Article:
His high priesthood was different to that of Aaron’s. Jewish high priests could serve only for a limited period. Death interrupted their continuance. Nor could they ever sit down in their service in token of work accomplished. They always stood, for their work was never finished. There was no seat in the holiest for any Jewish high priest. He dared not sit. Also, the sacrifice of animal blood could never take away sins, but could only symbolically cover them until Christ came to make the perfect sacrifice.

Our Lord was never an Aaronic priest. He could not be a priest on earth of that order since He was of Judah and not of Levi, the priestly tribe.

It was necessary, therefore, that another priesthood should come into view. This was shown even before the Levitical priesthood came into being. It came in view in Melchizedek (Genesis 14) who was “Without father, without mother, without descent, having neither beginning of days, nor end of life; but made like unto the Son of God; abideth a priest continually” (Hebrews 7:1-3). Thus our Lord was “a priest for ever after the order of Melchizedek” (Hebrews 7:17).

In His resurrection our Lord ascended into the true tabernacle above and entered with His own precious blood which “cleanseth from all sin.” So He began in Heaven the high priestly ministry of His redeemed people, and became “the author of eternal salvation,” since He continues forever after the power of an endless life and has an unchangeable priesthood. Therefore He is able to save to the uttermost of time (Hebrews 7:25-27).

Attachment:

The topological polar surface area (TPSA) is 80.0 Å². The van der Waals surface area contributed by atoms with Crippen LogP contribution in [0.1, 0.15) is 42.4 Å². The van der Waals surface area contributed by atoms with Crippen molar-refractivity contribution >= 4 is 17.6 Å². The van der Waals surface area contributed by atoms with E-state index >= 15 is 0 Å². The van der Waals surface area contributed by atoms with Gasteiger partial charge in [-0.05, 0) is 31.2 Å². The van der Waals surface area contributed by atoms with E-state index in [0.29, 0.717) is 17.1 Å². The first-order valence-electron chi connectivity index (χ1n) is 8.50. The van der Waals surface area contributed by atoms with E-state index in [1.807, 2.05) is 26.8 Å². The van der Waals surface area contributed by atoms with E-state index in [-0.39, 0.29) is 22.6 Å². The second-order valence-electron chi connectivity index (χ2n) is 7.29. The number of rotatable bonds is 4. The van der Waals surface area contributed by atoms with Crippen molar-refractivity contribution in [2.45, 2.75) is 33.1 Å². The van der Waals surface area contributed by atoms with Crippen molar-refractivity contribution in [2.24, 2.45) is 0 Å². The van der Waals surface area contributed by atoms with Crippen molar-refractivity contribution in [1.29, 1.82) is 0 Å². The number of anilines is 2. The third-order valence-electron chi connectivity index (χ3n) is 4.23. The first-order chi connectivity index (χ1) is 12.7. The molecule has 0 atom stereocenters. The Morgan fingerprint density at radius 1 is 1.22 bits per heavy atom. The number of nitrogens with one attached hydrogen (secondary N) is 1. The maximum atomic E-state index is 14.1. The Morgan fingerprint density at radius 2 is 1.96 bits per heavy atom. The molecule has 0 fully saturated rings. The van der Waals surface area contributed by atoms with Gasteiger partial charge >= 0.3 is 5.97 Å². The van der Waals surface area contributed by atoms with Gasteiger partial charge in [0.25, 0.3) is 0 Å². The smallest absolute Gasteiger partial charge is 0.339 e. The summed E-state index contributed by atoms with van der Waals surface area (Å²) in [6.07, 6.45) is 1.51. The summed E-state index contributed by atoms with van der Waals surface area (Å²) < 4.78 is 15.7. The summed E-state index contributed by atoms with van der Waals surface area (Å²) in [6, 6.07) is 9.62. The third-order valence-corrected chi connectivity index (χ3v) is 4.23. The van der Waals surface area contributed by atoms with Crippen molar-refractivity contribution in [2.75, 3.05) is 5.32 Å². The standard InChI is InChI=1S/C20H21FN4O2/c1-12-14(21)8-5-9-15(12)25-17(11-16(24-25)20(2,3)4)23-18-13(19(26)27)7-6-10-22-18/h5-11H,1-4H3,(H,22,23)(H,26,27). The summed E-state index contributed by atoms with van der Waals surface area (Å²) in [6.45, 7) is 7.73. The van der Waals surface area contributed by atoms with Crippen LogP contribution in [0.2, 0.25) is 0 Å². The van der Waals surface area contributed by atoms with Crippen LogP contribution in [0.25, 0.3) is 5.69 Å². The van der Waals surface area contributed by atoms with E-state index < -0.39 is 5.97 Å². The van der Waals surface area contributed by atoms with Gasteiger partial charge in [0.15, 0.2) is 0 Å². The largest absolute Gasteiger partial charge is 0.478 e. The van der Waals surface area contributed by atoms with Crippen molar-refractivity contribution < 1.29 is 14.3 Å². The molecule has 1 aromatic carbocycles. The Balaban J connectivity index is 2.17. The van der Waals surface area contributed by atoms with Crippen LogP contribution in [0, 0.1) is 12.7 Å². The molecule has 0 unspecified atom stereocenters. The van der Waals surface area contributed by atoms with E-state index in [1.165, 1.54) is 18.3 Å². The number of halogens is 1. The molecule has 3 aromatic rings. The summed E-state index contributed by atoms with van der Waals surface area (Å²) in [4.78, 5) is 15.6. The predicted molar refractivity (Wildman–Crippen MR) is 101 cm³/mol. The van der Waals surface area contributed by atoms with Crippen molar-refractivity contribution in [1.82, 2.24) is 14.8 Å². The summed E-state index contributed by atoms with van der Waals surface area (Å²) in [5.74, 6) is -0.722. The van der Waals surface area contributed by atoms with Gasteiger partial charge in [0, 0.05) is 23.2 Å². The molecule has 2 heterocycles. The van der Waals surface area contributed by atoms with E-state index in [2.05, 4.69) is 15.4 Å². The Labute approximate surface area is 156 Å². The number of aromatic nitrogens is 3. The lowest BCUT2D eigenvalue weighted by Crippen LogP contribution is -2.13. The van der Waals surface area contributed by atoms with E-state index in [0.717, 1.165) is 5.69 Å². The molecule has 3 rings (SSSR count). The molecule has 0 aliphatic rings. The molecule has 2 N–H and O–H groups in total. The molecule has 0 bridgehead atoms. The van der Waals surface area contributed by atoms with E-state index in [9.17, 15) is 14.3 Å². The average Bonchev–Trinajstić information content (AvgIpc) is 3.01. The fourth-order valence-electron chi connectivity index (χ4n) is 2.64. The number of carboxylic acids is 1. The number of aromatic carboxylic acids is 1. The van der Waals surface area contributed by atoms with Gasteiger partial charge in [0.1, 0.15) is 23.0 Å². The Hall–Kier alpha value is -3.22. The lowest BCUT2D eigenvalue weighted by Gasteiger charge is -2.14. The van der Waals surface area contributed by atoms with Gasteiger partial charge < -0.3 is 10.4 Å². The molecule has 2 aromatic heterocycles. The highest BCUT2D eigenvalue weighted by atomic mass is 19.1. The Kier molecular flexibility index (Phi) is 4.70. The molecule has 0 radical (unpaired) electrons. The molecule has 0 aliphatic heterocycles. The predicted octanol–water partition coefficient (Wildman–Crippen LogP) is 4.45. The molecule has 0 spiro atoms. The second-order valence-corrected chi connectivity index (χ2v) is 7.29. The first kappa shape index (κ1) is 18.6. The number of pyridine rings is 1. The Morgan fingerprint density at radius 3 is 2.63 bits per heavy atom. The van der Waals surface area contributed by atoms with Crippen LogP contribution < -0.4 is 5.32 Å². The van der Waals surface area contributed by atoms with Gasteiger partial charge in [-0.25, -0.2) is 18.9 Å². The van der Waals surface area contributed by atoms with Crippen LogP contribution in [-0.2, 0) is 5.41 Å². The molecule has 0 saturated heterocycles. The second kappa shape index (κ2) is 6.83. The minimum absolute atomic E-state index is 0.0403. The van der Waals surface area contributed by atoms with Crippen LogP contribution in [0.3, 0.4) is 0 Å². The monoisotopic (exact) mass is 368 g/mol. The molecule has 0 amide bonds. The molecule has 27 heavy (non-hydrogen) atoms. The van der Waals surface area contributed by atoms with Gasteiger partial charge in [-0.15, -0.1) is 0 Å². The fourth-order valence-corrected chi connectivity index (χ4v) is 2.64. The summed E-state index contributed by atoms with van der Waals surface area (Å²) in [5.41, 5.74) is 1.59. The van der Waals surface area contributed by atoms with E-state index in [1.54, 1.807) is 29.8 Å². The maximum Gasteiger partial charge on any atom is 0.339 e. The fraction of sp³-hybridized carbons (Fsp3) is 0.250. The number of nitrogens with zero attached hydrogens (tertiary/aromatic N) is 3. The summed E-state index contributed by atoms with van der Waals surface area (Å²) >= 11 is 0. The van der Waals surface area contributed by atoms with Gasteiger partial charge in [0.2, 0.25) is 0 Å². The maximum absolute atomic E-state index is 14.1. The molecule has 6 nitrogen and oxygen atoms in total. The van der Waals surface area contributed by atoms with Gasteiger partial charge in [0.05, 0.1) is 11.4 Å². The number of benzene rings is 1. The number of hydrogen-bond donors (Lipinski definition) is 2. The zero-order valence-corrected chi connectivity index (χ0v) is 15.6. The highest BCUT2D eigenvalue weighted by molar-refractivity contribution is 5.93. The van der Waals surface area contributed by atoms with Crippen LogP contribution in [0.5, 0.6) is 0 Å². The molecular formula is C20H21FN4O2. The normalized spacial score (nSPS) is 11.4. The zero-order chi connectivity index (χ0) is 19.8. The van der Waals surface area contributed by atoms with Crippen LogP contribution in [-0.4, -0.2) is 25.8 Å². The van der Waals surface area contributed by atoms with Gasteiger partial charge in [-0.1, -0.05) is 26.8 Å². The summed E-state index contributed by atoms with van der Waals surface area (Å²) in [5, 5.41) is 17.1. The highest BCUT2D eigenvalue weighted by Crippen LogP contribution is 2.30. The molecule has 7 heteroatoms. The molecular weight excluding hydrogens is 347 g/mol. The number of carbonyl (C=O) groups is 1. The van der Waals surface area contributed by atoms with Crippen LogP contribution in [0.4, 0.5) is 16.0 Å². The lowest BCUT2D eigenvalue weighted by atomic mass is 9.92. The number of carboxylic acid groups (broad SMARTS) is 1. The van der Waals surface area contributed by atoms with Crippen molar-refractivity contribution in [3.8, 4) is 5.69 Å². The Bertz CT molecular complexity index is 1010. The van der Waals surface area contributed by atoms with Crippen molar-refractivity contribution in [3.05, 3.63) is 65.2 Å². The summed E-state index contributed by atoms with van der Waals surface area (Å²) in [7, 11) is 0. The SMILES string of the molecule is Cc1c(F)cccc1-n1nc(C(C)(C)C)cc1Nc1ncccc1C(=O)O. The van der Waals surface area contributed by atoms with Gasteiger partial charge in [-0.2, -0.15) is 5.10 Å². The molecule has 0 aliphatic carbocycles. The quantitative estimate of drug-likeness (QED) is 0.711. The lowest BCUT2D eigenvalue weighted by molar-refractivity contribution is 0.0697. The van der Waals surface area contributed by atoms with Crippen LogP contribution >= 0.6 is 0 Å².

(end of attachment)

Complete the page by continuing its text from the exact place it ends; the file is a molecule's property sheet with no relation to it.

It is because of His superior priesthood that we who believe may now draw near with boldness and do what none of the people of Israel dared to do: enter into the holiest of all (Hebrews 10:19-22). It is there that Jesus our Lord sits on the throne with the Father, having finished once and for all, and forever, the work of our redemption. Thus we may come and worship (Hebrews 9:26, 28; 10:10, 12, 14).

With joy we meditate the grace
Of our High Priest above;
His heart is filled with tenderness,
His very name is Love.

Touched with a sympathy within,
He knows our feeble frame:
He knows what sorest trials mean,
For He has felt the same!

But spotless, undefiled, and pure,
Our great Redeemer stood
No stain of sin did e’er defile
The holy Lamb of God.